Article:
Paying financial tribute has historically been a way of expressing political allegiance. By withholding religious taxes from corrupt and illegitimate caliphs and kings, we are affirming our faithfulness and loyalty to the Imams of the Ahlul Bayt, to whom political authority truly belongs, and in their absence, to the Maraja Taqleed (Religious Authorities) they appointed as guardians upon us. In essence, Khums symbolizes the monetary expression and proof of our allegiance to Fatima and the Children of Fatima.
“O Allah, call to account those who wronged her and made light of her rights, and take revenge from those who killed her children,” we recite in the invocation of God’s blessings upon Lady Fatima Zahra (peace be upon her). Obligatory it is for us to ask Allah to punish those who infringed on Lady Zahra’s rights 1400 years ago, but just as imperative it is for us to reflect and self-evaluate to ensure that we do not fall in the same category of oppressors who deprived her of her rights.
Whether we acknowledge it or not, the overwhelming majority of the Shia world today is failing in our obligation to pay Khums. Those few of us who do are inconsistent and irregular, and usually ignorant of the law of jurisprudence applicable to the proper extraction and disposal of Khums.
Let us look at the importance paid to the issue of Khums by the Holy Prophet and his Ahlul Bayt (peace be upon them). The Messenger of Allah is narrated to have said, “The curse of Allah and his angels and all mankind is upon one who consumes even one dirham from our wealth.” Similarly, when Imam Muhammad al-Baqir (peace be upon him) was inquired about the smallest sin that could lead one to hellfire, he replied, “Whoever consumes one dirham from the wealth of the ‘orphans’ will surely enter the fire of hell. And verily, we are the orphans.” Numerous other narrations attribute the consumption of forbidden sustenance (i.e. wealth upon which Khums hasn’t been paid) as cause for the rejection of our Du’as and our inability to protect ourselves from sin.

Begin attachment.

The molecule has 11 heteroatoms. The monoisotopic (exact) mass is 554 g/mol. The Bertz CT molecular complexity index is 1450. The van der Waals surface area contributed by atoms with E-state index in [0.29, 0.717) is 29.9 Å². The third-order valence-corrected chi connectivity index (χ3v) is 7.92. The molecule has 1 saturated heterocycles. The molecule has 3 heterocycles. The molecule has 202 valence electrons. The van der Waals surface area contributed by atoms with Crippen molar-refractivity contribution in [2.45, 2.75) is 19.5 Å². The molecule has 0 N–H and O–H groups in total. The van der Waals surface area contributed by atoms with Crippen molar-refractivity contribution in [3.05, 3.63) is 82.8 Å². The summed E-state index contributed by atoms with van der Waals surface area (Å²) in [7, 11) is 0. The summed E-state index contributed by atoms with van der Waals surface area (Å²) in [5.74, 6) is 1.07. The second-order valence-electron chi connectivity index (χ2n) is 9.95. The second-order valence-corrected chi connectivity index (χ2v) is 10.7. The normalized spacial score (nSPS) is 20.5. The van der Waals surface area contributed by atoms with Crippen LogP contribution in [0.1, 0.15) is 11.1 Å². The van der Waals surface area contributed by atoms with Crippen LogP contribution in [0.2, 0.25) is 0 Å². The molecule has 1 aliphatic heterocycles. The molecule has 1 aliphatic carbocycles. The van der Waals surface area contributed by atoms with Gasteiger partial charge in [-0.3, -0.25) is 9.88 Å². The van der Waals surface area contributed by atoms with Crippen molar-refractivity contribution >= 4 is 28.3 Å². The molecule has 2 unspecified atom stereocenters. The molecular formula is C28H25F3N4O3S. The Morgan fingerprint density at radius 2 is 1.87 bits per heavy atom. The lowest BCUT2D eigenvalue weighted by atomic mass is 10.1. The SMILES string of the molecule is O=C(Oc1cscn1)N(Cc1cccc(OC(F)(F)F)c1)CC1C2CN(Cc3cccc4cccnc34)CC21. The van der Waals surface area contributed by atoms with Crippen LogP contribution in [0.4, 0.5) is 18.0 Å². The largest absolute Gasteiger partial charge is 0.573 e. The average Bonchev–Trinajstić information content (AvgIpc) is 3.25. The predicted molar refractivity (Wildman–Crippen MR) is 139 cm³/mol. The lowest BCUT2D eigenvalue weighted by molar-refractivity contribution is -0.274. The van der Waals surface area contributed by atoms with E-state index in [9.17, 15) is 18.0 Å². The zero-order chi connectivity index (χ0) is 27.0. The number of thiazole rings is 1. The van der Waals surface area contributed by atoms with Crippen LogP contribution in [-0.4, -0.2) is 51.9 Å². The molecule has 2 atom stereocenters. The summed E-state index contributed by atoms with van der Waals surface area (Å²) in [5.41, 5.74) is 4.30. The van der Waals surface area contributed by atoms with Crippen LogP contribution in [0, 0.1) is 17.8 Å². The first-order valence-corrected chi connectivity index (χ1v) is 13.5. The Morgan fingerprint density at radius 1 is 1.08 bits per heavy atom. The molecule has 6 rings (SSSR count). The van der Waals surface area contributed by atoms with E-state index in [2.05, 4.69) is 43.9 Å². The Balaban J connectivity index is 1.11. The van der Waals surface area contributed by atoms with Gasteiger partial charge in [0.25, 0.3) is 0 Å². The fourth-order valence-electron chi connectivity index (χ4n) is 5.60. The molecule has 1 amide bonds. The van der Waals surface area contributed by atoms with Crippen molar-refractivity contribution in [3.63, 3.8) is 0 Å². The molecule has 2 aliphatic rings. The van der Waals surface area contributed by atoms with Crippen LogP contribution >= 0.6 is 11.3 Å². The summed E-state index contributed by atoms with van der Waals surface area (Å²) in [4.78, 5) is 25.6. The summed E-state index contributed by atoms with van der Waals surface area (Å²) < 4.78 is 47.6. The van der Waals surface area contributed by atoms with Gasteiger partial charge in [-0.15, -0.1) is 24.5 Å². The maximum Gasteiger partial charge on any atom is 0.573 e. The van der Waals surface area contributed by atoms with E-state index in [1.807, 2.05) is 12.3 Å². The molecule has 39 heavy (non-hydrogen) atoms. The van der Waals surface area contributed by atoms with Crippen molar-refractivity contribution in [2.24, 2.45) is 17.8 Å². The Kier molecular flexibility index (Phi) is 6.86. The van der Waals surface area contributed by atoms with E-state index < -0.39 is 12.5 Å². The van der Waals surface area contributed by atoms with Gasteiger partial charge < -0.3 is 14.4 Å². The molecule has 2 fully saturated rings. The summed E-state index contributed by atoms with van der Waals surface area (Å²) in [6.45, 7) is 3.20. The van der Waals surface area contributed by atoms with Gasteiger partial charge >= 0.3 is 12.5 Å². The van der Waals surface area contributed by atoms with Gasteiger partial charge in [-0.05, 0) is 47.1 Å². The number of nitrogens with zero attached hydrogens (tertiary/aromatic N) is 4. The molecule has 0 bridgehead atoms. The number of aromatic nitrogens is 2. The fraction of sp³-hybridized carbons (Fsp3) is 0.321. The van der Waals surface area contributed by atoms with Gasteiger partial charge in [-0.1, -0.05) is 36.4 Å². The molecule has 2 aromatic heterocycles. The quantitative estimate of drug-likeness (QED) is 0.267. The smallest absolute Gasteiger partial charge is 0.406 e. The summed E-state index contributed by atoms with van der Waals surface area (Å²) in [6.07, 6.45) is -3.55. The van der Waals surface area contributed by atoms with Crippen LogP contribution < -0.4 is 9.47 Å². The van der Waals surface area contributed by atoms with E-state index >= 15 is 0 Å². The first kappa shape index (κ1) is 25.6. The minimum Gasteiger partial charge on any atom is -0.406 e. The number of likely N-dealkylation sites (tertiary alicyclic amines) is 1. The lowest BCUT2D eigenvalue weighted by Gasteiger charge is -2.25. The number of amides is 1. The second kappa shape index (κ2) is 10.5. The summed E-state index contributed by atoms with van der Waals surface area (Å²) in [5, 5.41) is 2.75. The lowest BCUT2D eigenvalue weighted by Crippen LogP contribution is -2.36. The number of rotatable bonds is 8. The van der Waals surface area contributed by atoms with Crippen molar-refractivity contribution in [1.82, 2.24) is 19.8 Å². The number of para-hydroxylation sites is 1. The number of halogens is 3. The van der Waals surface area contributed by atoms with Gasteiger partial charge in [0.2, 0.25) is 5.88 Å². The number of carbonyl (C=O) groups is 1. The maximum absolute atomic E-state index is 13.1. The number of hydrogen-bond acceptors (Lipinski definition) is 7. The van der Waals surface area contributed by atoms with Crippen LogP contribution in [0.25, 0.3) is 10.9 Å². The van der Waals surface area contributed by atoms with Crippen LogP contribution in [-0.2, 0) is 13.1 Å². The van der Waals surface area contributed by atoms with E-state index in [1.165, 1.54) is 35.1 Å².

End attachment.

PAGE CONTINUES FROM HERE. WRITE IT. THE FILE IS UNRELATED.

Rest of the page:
As Shia Muslims, we must also understand the social and political significance of Khums. Fourteen hundred years of Muslim history is filled with corrupt and greedy Shaikhs and Muftis who ate from the government’s platter and gladly rubberstamped their masters’ every un-Islamic whim, from allowing pervert caliphs to marry their stepmothers and stepsisters to signing the death warrant for the grandson of the Prophet. Even today, the imams and religious leaders over the entire Muslim world are financially dependent on their governments and absolutely terrified to say anything that might jeopardize their next paycheck.
In contrast, the institution of Khums has given the scholars of the School of Ahlul Bayt a distinct fiscal independence from kings and emperors. By not having to rely on governments for financial backing, our scholars were and are able to maintain a firm commitment to honesty and truth without fear of economic retribution. It is precisely this Khums money that is overwhelmingly responsible for the majority of the hundreds of books written, the dozens of scholars trained, and the scores of mosques, Islamic centers, orphanages, libraries, and welfare centers built every year in the Shia world.